Manipulating the boundaries of an electoral constituency is a canker at the heart of the political system.
Even if Hillary Clinton wins the White House on November 8 and millions more votes are cast for Democrats than Republicans, it is highly unlikely that the GOP will lose control of the House of Representatives.
The reason is gerrymandering, the practice of drawing congressional district boundaries for the sole purpose of keeping one party in power. Throughout US history, Republicans and Democrats have been guilty of using this highly undemocratic practice, which is at the root of many of the problems that plague American politics today.
Gerrymandering tailors congressional districts to virtually ensure one party will always win in a general election. Since winning the party primary all but guarantees victory at the next stage, the focus of competition shifts to the primary itself. Because diehard supporters are more likely to vote in a primary, both parties tend to nominate candidates that represent their narrow “base” rather than those with a more centrist bent. This, in turn, leads to the election of ideological hardliners who have little interest in compromise.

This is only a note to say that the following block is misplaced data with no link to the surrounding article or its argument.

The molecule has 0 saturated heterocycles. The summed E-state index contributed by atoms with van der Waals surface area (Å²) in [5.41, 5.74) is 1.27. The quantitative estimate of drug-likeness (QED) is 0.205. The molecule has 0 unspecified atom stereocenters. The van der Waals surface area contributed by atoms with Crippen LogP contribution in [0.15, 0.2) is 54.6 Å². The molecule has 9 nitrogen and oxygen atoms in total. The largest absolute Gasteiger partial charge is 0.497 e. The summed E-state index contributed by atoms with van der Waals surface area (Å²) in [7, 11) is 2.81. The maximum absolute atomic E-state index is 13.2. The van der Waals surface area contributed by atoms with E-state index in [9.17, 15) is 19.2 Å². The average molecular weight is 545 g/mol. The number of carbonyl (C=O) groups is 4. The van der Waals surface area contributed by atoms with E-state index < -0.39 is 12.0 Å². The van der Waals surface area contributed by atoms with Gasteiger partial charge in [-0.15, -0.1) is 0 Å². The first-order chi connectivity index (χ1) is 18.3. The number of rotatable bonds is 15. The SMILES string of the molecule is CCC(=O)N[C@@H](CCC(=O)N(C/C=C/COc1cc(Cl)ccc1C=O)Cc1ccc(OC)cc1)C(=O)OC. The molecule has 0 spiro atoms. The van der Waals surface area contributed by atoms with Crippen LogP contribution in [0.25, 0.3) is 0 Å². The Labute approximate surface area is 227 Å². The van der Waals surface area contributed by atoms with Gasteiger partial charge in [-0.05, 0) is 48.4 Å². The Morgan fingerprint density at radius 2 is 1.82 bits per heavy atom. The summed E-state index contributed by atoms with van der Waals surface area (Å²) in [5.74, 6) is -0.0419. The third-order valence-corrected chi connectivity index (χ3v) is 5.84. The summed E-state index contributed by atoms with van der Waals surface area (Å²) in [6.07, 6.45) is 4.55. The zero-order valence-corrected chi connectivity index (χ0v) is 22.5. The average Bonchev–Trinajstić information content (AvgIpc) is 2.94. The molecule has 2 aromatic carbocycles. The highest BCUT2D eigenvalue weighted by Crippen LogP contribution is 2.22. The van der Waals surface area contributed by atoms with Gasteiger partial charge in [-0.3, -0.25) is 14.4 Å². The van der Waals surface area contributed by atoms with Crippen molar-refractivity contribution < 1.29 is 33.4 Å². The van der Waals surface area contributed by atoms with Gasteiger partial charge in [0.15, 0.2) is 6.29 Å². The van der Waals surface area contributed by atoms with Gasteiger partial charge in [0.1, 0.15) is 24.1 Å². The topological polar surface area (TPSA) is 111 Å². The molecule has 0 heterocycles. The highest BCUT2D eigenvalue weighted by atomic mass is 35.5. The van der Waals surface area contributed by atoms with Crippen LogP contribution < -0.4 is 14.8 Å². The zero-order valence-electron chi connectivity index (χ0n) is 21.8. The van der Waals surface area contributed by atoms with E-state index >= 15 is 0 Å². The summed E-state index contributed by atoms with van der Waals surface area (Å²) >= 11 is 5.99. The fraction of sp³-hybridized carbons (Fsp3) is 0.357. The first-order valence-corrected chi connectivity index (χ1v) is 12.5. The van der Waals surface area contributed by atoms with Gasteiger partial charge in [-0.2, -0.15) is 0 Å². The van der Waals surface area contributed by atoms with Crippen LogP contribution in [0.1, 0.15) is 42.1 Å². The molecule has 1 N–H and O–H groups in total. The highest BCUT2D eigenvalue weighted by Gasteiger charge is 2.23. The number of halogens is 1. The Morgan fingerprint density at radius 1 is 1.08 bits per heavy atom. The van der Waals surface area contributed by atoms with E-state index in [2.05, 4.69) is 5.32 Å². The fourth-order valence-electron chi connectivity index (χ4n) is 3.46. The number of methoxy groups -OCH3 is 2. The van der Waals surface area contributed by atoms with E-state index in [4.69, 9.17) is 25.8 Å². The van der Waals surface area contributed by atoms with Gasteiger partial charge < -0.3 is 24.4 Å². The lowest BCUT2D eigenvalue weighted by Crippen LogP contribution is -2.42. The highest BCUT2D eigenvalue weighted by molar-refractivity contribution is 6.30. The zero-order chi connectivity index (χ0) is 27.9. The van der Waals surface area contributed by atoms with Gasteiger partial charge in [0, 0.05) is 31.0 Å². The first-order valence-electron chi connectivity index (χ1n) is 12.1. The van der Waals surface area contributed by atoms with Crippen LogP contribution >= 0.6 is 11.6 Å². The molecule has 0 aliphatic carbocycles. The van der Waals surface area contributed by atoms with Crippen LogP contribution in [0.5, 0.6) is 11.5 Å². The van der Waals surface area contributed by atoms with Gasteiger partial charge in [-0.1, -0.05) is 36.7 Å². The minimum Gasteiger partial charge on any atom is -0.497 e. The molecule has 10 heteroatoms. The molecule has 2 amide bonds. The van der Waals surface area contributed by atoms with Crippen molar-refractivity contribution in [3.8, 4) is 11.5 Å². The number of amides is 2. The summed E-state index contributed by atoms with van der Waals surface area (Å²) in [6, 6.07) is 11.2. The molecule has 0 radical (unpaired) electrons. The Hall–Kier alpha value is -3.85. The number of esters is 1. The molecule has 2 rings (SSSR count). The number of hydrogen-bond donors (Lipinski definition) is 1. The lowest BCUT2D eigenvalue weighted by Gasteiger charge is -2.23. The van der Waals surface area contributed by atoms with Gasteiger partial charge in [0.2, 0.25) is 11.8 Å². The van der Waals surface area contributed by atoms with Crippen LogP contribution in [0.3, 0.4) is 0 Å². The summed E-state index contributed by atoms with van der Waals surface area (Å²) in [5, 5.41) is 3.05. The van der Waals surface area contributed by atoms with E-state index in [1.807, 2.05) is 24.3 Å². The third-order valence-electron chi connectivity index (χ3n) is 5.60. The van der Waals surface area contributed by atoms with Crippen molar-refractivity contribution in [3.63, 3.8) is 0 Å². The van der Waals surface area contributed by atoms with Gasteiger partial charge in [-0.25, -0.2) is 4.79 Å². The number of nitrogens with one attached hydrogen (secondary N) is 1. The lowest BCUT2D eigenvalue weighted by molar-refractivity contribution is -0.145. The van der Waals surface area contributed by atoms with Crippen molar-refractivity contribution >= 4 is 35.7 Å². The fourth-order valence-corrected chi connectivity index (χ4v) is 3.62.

And since the whole point of gerrymandering is to keep one party in power, reining in the practice is very difficult because the party in control would have to willingly give up that power and return it to the people.
The following video describes the underlying concept of gerrymandering and explains how this tactic can be used to legally rig an election for one party.
Related front page panorama photo credit: Adapted by WhoWhatWhy from Jackalope (Pdiddyraider / Flickr – CC BY-SA 2.0)